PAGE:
Some of the most savage journeys take place in the landscape of the mind, and nobody knows that better than Savage Arms. Savage also knows that sometimes you can heal your inner landscape by changing the outer landscape to one of wilderness. That's the genesis of the latest Savage Journeys episode: Horicon Marsh Veterans Hunt. It's a small-town event, but the impact is enormous. Held each year just north of Milwaukee, Wisc. in the famed Horicon Marsh for the last decade, this veterans hunt featured over 50 volunteers, dozens of sponsors, 55 volunteer guides, more than three dozen dogs and over 80 veteran hunters.
Savage Journeys and Savage Arms Ambassador and U.S. Marine Corp Veteran Ryan Baudhuin knows firsthand the impact this event can have. After a combat tour in Iraq, Baudhuin was struggling like so many other veterans. He was battling PTSD, mental health, substance abuse, loss and grief. His life was spiraling out of control in 2011 when he was invited to the Horicon Marsh Veterans Hunt. He credits it with saving his life and used it to propel him into a career in the outdoor industry and come full circle by giving fellow veterans a chance to hunt.
“Having been through the struggles myself and seeing what hunting and being outdoors can do for you, I want to give the gift of outdoors as it was given to me,” said Baudhuin. He now puts on his own events for veterans through his non-profit, High Point Adventures, hunting everything from bear to ducks to exotic game in the pursuit of healing in the outdoors. “You get to these events and you will see guys who are struggling. The event is not the hunt—that’s the setting. The event is the comradery between the other veterans. Even just the relationships and the interactions between the volunteers and guides and the authenticity of that—it’s real. It’s community. And you build a network here.”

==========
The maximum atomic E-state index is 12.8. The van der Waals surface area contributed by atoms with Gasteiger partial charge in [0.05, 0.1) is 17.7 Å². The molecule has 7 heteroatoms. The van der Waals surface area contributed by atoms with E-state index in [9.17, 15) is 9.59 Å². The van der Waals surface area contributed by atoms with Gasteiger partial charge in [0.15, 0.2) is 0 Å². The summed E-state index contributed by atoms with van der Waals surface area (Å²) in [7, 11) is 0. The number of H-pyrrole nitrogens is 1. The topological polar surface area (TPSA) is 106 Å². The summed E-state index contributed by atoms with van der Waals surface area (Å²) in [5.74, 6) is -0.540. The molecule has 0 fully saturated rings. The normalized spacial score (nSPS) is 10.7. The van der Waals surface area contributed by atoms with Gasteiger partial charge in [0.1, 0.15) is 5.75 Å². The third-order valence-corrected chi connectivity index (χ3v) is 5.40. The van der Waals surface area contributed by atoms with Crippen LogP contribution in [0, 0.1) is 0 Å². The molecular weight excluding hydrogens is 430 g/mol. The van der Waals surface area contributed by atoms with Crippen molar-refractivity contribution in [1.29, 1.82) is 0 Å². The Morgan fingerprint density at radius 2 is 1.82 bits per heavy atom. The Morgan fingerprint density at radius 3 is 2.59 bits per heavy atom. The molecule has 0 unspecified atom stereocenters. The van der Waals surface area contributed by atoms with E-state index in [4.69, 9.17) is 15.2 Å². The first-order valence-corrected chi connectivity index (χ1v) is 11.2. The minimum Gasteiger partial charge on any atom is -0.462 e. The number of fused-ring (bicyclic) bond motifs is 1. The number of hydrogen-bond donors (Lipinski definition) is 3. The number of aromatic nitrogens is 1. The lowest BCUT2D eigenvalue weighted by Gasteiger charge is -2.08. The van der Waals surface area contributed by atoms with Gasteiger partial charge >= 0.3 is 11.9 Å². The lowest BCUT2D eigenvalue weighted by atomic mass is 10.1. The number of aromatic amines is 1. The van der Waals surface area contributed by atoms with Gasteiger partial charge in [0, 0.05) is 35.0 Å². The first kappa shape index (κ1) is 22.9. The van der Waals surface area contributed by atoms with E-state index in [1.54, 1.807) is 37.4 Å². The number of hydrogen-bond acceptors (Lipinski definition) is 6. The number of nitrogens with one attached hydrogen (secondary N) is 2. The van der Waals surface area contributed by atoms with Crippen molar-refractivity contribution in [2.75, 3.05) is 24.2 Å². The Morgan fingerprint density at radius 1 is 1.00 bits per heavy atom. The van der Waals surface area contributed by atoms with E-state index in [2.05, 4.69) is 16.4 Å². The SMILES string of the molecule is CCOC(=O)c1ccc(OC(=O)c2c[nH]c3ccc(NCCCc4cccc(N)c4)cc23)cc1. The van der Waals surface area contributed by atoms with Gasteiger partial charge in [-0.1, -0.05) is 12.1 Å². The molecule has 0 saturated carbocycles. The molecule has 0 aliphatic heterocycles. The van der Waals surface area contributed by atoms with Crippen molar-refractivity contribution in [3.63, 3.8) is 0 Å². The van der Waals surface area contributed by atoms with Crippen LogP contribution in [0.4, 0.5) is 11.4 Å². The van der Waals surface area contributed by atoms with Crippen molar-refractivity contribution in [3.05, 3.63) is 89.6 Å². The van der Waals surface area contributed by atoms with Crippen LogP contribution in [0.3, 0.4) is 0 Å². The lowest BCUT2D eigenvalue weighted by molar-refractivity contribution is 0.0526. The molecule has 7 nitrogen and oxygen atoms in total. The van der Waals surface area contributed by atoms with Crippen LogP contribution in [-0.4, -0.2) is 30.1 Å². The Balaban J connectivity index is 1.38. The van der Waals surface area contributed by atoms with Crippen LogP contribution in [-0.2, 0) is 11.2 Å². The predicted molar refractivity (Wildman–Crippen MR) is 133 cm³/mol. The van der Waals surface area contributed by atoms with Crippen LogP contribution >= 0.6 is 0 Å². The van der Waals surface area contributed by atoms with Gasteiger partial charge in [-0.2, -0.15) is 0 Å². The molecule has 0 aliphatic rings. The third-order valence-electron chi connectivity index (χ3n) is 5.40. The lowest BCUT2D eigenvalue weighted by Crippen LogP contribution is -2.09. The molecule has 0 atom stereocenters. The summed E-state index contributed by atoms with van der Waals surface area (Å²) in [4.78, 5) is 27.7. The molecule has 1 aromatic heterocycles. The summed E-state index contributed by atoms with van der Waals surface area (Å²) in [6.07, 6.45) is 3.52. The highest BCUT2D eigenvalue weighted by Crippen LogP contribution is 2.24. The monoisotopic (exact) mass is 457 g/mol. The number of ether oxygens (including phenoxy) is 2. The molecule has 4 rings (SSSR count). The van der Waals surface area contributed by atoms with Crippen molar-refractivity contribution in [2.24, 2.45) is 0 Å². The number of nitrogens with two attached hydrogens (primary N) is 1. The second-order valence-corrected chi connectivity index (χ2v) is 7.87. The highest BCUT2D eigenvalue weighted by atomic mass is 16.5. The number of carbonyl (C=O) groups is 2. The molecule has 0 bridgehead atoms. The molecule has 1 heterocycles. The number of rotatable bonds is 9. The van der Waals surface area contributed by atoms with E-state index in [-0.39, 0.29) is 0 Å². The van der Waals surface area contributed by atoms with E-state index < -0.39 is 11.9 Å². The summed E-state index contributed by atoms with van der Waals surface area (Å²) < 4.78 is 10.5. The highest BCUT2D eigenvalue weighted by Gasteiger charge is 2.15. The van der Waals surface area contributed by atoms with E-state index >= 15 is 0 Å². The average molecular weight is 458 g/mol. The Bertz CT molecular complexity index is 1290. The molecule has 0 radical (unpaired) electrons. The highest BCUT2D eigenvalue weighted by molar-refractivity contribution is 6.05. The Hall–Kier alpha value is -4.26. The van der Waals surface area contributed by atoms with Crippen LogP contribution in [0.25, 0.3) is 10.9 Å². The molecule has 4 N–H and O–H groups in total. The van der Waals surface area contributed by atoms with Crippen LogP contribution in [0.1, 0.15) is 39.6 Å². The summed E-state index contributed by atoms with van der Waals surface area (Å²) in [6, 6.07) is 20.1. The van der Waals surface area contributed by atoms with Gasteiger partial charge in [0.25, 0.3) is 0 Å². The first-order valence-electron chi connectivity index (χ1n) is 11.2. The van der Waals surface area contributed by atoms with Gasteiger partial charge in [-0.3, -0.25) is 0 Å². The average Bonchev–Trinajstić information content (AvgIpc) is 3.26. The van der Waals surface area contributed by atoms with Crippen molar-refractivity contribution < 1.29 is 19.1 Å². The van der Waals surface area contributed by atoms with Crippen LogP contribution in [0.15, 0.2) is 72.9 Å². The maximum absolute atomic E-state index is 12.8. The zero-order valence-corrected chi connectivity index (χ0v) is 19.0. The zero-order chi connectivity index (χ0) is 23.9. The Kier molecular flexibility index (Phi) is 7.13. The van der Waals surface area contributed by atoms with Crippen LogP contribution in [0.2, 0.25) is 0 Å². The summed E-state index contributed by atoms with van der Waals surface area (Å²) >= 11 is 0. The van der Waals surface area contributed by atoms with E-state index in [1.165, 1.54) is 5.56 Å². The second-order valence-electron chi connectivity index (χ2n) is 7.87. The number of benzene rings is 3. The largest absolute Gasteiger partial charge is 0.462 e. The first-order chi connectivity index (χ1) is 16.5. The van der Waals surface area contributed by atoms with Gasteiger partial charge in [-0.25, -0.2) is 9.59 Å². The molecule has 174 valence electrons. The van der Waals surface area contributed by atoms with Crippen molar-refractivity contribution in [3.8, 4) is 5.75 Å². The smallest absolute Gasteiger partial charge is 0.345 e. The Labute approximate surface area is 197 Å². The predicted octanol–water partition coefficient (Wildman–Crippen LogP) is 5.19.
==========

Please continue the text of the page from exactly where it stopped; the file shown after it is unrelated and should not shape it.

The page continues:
“This event has saved lives,” said Horicon Marsh Veterans Hunt Treasurer Andy Johnson. “It definitely has saved veterans’ lives. Of course, when this event first came up we never had any ideas or thoughts that that’s what it was, we were just taking people out duck hunting. It has turned into so much more than that. It’s gaining traction and we’re getting people from all over who are wanting to be involved, who want to help and help for the right reasons. They want to help vets and try to give back for what we feel is owed to them.”
“2015 was my first year,” said U.S. Marine Corps Veteran Matt Owens. “I had never hunted ducks before. I instantly fell in love with it and couldn’t wait to come back. For 51 weeks a year I pretty much wait for this weekend. It’s all I can think about.”
“Hanging out with fellow veterans replenishes my soul a bit,” said Ryan Lonergan, Army National Guard.
“Using hunting and using the outdoors as a healing tool for PTSD and mental health is just one tool in the toolbox that we can give these guys,” said Baudhuin. “I think the biggest thing they find out there is peace and tranquility, as well as the comradery.”
The Horicon Marsh Veterans Hunt relies on an ever-growing network of volunteers to deliver a first-rate experience and keep up with the growth. What started as a way to bring less than ten veterans into the field has blossomed into an annual, wildly popular hunt with a waiting list to attend. Its popularity is only overshadowed by the difference it makes in first-time attendees and yearly regulars every October.